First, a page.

Manchester United, Chelsea, and Arsenal have resigned from the European Club Association (ECA) and Ed Woodward has stepped down from his role with UEFA after plans for a European Super League were announced.
A statement released on Sunday night confirmed 12 clubs, including United and Arsenal, had agreed to form a breakaway league which would be run by the founding clubs.
Goal understands the decision to join the Super League means both clubs have resigned from the ECA and Woodward will no longer hold his UEFA role and Arsenal CEO Vinai Venkatesham has resigned from his position on the ECA board in a move which further signals the club’s intent to push forward with this controversial plan.
United’s executive vice-chairman Woodward was appointed to UEFA’s Professional Football Strategy Council as an ECA representative in September 2017. His role was to advise and assist in the structure of European football’s governing body but, with the ESL breaking away from UEFA’s traditional European competitions, he will no longer occupy that role.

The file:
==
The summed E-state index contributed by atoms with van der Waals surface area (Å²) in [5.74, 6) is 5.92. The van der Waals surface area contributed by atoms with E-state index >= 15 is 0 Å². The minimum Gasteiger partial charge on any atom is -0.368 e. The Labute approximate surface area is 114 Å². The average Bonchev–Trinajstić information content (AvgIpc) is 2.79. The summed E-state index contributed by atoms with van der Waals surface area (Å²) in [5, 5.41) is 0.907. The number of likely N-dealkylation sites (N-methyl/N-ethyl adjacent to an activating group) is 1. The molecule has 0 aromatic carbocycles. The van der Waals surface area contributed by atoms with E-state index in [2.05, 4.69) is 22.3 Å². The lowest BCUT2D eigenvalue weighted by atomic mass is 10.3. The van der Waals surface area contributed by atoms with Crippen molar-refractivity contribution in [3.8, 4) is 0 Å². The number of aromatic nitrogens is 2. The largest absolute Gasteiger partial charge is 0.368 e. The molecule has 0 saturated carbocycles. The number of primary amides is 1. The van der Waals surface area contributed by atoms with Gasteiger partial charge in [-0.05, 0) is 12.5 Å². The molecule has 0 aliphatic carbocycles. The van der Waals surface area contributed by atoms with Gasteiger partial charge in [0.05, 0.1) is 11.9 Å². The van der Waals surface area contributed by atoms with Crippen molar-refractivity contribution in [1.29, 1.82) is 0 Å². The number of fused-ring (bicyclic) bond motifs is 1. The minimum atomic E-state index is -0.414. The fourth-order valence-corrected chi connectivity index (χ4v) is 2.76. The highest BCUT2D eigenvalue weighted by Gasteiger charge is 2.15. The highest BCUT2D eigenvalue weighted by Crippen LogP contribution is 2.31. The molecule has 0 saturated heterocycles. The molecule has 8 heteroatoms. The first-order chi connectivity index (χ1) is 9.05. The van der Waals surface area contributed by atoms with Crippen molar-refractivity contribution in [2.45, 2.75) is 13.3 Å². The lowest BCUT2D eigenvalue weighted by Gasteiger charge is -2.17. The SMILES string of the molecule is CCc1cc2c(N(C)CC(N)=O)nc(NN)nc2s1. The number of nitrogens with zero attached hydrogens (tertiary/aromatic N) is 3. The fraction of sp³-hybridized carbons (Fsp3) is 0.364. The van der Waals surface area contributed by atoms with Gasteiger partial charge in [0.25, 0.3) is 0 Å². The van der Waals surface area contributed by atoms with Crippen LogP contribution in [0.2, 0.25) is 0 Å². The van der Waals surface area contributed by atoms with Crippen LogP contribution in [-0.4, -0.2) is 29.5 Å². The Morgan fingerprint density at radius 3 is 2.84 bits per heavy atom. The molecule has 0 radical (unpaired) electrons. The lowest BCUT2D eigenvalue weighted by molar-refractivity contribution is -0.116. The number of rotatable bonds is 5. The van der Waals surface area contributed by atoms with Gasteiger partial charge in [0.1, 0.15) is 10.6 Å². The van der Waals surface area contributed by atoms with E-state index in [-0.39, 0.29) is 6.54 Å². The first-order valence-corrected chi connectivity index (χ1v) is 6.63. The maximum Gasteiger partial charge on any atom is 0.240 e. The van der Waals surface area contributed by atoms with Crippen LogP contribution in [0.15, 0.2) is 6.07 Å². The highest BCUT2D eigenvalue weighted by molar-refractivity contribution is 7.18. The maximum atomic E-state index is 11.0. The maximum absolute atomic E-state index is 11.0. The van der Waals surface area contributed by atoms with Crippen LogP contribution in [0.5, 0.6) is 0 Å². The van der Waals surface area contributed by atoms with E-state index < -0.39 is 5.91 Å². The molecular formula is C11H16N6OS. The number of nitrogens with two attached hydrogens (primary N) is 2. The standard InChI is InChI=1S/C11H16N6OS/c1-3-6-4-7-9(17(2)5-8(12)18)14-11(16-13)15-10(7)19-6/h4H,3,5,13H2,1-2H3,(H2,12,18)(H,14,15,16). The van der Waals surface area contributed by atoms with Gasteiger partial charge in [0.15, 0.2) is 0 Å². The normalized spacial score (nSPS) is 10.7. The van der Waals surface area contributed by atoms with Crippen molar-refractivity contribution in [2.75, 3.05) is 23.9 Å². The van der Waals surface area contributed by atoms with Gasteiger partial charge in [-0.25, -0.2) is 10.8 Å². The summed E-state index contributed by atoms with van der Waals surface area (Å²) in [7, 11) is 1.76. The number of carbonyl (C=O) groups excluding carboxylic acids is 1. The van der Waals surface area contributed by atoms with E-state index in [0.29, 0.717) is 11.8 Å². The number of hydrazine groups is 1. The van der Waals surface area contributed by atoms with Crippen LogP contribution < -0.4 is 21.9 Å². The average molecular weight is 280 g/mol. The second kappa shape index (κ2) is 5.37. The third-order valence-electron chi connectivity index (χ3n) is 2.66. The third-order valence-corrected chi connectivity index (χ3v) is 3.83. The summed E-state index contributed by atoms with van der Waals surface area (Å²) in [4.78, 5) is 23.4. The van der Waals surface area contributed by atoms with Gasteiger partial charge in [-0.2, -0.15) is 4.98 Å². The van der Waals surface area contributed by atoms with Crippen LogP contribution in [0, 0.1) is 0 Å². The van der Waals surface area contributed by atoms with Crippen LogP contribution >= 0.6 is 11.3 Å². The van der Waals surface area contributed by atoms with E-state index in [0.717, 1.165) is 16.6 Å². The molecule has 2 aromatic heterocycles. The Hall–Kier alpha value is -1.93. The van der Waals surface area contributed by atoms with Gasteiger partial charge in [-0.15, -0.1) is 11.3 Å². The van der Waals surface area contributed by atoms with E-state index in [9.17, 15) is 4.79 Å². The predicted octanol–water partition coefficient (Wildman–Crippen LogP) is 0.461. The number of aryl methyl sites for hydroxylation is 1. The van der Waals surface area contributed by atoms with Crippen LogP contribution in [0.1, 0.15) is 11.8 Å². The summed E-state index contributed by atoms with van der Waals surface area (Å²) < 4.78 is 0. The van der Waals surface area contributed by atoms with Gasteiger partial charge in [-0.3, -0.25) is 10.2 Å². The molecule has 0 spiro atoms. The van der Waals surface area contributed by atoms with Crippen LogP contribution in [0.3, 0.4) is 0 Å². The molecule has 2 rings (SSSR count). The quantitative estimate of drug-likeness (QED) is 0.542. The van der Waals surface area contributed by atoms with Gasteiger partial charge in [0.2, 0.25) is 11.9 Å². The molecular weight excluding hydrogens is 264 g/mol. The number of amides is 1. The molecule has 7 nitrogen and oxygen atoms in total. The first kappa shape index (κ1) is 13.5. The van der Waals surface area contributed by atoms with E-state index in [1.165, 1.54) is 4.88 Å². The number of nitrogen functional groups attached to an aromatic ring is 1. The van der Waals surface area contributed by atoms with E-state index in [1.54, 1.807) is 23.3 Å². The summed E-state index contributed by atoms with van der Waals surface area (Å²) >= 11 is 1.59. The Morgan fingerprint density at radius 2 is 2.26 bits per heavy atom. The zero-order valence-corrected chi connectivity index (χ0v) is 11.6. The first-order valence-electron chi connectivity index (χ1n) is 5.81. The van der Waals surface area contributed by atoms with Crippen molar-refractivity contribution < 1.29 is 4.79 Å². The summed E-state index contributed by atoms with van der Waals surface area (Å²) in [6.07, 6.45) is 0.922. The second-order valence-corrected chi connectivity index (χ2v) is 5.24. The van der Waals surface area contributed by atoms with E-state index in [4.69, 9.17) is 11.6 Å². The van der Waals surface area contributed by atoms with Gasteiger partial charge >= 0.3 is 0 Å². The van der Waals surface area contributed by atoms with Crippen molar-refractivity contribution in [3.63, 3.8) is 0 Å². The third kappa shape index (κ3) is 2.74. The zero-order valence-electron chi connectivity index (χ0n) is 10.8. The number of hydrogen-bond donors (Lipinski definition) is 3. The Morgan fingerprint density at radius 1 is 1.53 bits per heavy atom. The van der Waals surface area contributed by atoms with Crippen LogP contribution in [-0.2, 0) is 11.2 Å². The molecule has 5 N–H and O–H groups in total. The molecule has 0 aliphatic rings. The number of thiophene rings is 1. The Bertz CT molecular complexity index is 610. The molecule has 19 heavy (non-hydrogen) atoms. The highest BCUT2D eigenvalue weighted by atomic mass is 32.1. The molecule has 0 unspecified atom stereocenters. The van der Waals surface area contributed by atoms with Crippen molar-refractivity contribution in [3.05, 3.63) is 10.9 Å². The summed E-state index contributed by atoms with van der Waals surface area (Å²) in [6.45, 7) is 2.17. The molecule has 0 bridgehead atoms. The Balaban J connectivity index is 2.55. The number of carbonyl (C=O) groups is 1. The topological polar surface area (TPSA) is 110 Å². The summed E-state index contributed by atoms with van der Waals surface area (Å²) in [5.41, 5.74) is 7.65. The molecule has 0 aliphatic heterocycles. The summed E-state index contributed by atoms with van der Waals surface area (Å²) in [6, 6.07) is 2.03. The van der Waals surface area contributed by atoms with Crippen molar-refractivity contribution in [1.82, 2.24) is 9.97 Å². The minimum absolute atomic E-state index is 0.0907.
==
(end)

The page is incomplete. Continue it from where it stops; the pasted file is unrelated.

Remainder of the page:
While Venkatesham was only elected to the ECA board two months ago. At the time a statement from the club read: “We’re delighted that Vinai has been appointed to the European Clubs’ association board. The ECA represents clubs across Europe and is central to helping shape the future of the game with UEFA and FIFA.”
United also confirmed co-owner Joel Glazer will be vice chair of the new league.
Both of the club’s involvement in this breakaway league also means they will no longer be a part of the ECA, which is the professional body that represents the interests of clubs in UEFA competitions. This move is another statement of intent that these 12 founding clubs are keen to push their new league through.
Chelsea followed suit by leaving the ECA with the news confirmed by Goal on Monday morning.